On Wednesday, the U.S. Senate blocked a bill which would deny state’s and local authorities the ability to label food products made with genetically modified organisms (GMOs) in favor of a federal system.
The legislation, introduced by Senator Pat Roberts (R-Kan.) in late February, would create a federal voluntary standard for labeling genetically modified or engineered ingredients, and block mandatory labeling efforts by states. Genetically modified or engineered seeds are engineered to have certain traits, such as resistance to herbicides. The majority of the United States’ corn and soybean crops are now GE, including a large portion that is used for animal feed.
Senate Bill 2609, or the Biotech Labeling Solutions Act, failed to reach the 60 votes needed during a procedural vote, with 49 votes in favor and 48 votes against. The bill would “amend the Agricultural Marketing Act of 1946 to require the Secretary of Agriculture to establish a national voluntary labeling standard for bioengineered foods.”
Roberts’ bill is similar to the controversial Safe and Accurate Food Labeling Act, which passed the House in June 2015. To critics, the bill was known as the “DARK” (Deny Americans the Right to Know) Act because the law would have effectively nullified GE labeling measures, such as the bill recently passed in Vermont. The Vermont law is scheduled to take effect July 2016.
Senator Roberts’ bill would prevent the Vermont bill from becoming law. Lawmakers say that a new bill is necessary to avoid a “patchwork” of laws that vary from state to state. Maine and Connecticut have also passed laws requiring labeling, but those measures will not go into effect until bordering states also pass legislation.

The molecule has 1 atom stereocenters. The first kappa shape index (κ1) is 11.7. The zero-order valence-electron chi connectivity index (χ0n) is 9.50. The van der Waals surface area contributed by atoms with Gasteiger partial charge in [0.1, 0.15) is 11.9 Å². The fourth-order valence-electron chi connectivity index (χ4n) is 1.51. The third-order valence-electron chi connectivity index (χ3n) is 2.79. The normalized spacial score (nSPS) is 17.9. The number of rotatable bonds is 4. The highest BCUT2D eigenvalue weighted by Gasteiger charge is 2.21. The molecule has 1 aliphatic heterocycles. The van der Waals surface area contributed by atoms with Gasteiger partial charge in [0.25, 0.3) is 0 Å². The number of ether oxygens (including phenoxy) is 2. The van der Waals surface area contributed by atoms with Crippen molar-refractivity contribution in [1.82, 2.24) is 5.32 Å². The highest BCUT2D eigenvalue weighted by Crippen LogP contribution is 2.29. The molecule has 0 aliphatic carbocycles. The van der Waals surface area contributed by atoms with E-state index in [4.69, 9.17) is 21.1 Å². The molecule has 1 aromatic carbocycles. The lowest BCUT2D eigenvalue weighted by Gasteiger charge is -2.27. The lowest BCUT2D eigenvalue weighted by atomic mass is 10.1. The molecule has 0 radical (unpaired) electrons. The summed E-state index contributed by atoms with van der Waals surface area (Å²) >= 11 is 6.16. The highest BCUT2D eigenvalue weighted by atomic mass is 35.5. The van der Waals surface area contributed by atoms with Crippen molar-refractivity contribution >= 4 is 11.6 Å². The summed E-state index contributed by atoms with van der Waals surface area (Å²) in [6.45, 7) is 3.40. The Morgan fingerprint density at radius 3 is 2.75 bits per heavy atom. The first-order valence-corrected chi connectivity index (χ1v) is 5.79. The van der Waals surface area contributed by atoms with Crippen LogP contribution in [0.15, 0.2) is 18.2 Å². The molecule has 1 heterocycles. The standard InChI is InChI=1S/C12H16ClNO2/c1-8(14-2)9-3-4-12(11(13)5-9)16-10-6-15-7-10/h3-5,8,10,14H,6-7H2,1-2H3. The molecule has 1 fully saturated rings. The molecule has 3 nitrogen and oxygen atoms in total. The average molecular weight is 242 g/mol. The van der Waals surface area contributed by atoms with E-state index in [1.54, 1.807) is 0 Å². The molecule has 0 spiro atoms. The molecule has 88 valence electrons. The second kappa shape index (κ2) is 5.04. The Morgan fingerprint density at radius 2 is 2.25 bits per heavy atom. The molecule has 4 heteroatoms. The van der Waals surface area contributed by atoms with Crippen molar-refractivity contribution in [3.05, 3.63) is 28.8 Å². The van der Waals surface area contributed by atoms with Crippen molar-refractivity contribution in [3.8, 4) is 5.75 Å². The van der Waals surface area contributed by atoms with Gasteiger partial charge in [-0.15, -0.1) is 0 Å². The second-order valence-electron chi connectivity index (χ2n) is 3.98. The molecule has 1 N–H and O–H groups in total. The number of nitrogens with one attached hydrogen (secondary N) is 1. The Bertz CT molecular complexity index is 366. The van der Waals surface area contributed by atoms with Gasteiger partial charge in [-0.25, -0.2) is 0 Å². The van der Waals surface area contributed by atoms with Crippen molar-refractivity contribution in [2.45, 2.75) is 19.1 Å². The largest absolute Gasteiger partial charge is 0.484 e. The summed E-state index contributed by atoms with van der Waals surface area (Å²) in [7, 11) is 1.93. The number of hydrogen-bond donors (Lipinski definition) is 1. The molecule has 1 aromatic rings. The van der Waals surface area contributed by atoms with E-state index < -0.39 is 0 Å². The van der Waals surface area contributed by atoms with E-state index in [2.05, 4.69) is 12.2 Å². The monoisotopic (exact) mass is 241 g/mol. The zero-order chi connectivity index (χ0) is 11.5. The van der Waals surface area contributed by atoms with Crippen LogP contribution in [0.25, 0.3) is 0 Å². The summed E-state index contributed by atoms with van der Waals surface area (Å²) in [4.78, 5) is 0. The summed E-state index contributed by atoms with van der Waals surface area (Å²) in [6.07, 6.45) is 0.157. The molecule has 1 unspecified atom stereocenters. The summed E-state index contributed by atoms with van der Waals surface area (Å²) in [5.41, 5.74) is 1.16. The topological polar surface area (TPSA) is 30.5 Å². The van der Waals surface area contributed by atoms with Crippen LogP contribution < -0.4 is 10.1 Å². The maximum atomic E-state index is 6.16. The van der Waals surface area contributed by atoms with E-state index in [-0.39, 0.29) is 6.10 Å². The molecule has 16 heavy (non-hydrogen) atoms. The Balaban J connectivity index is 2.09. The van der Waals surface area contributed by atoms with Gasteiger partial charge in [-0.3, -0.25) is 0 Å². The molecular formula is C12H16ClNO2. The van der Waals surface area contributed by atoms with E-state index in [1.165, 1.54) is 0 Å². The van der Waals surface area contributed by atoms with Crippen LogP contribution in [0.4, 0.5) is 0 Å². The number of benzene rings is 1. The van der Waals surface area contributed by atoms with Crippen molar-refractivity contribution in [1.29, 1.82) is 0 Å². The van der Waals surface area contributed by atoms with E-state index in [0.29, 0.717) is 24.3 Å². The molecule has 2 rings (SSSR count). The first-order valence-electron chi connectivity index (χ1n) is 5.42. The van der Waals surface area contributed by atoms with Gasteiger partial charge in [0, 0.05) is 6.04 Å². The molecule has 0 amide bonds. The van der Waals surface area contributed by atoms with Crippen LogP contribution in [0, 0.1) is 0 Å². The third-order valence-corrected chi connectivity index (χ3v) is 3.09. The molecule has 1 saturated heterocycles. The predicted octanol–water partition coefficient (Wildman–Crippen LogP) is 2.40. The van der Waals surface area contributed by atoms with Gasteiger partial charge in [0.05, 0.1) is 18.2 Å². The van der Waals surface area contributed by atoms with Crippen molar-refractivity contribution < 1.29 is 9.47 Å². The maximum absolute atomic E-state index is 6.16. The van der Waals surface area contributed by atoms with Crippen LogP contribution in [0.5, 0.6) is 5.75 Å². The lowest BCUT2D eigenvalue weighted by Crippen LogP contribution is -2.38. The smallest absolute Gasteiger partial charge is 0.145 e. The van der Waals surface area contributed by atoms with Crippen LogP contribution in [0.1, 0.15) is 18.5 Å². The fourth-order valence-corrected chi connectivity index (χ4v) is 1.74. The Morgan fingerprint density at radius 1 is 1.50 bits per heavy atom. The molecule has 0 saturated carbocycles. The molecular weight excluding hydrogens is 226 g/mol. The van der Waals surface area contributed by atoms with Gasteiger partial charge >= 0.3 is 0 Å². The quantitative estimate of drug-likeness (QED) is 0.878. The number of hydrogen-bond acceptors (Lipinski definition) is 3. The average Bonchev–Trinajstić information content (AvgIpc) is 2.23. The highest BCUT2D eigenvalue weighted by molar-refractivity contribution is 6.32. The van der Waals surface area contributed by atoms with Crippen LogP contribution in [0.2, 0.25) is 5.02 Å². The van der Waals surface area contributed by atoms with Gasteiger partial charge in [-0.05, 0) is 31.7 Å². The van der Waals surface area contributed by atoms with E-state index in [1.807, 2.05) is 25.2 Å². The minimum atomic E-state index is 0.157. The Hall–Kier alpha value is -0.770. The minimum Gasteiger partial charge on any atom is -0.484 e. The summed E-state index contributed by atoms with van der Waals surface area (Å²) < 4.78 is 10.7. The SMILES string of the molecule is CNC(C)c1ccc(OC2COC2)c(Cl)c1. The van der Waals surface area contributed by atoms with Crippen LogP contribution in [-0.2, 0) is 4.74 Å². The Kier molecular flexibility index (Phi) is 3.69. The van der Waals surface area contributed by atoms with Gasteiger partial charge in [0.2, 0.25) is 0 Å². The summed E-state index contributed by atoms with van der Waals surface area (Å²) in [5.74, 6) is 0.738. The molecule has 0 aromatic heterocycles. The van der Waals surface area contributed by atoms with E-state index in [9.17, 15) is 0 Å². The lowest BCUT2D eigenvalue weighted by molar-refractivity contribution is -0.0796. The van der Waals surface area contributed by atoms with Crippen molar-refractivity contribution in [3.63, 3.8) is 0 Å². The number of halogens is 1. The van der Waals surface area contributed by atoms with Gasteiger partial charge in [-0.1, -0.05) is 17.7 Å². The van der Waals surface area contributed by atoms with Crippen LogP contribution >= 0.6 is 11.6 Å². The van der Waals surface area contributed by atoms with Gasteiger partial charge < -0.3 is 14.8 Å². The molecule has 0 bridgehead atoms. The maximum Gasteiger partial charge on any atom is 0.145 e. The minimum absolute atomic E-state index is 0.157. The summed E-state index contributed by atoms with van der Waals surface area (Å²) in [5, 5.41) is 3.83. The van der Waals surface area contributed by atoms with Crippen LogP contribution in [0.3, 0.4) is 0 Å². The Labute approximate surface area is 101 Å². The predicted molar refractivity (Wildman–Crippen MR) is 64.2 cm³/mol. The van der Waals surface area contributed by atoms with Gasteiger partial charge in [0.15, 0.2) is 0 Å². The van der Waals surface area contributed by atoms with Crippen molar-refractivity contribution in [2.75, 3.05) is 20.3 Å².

The proposed legislation from Republican Senator Pat Roberts of Kansas comes amid growing calls for transparency in the U.S. food supply. Labeling advocates have criticized the bill as toothless because it leaves the decision to disclose GMO ingredients to the companies whose products contain them.
Reuters also notes that Whole Foods Market Inc, Chipotle Mexican Grill Inc and Campbell Soup Co and other companies have begun voluntarily labeling products with genetically engineered ingredients. Perhaps the companies recognize that involving the U.S. government will only create more problems, especially when the government is so heavily interlaced with biotechnology companies like Monsanto.
Although the bills are being touted as a way to avoid a “patchwork” of various laws by cities and states, the true objective seems to be establishing federal control over what information Americans will receive about genetically modified foods. This latest attempt may have stalled but Senator Roberts and other GMO-friendly politicians will not give up their efforts, especially with Vermont’s law scheduled to go into effect in just four months.
Derrick is available for interviews.
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